Teaching English in Buddhist Monastery
I originally found VIN online as I was looking for an organization that would allow me to do some volunteer teaching during my time in Nepal. I chose VIN, as opposed to any of the many other volunteer organizations, because it was obvious that the money given for the volunteer programs was going to the investment of other development projects, and not into the pockets of the people working for the organization. VIN is very open about their finances, and will willingly tell you where your money goes and how it is being spent. Since VIN is looking to develop rural Nepali communities in a sustainable, holistic way, as opposed to just blindly donating goods or funds, I decided this was the best organization to support.
Before coming to Nepal and starting to volunteer, I had no idea what to expect. I didn’t know what the students or the monastery would be like, and I was open to anything. I had done some teaching and work with children before, but never with children where we didn’t speak the same language. I thought that the children at the monastery would be the Western stereotype of Buddhists: relaxed, self-reflective and peaceful. Instead, my students were quite wild, often yelling, running, hitting or spitting. Immediately, I had to change my perceptions of what it would be like to teach them. After working with the children for a while, and setting clear goals and boundaries, I was able to learn how to manage the classroom and effectively teach the students some basics of English they didn’t know before.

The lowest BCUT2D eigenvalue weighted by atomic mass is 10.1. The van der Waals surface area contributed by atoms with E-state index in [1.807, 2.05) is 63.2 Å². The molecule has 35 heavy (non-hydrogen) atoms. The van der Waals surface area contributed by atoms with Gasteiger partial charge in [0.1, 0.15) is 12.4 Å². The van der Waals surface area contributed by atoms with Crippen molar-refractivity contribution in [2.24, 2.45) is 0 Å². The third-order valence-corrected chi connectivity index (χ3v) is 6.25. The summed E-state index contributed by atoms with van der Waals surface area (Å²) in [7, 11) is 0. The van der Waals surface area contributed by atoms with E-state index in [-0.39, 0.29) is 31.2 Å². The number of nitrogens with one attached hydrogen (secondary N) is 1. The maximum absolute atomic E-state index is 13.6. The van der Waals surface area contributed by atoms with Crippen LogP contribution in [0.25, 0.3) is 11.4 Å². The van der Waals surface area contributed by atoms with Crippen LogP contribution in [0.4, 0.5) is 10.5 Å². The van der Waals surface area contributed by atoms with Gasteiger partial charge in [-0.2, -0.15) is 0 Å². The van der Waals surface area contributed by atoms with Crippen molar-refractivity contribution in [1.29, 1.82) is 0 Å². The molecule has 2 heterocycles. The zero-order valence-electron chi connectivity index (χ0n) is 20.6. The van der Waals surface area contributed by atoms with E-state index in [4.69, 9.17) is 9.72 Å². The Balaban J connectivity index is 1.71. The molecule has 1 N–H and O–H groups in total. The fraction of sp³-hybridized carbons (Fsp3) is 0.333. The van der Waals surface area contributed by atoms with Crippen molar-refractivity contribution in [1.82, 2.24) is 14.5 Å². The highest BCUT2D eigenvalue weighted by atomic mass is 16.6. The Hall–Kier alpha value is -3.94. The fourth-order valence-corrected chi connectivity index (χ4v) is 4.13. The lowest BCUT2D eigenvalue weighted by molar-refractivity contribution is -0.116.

This experience of teaching challenging children who don’t speak English, in a challenging environment where I had to be very independent and seek support on my own, ended up being very rewarding. I hope to be an educator back in the US, and because of this experience and the challenges it presented, I know that I will be a better teacher. Also the experience of learning about another culture and different ways of life will forever impact me and help me put my own life and privilege in perspective.
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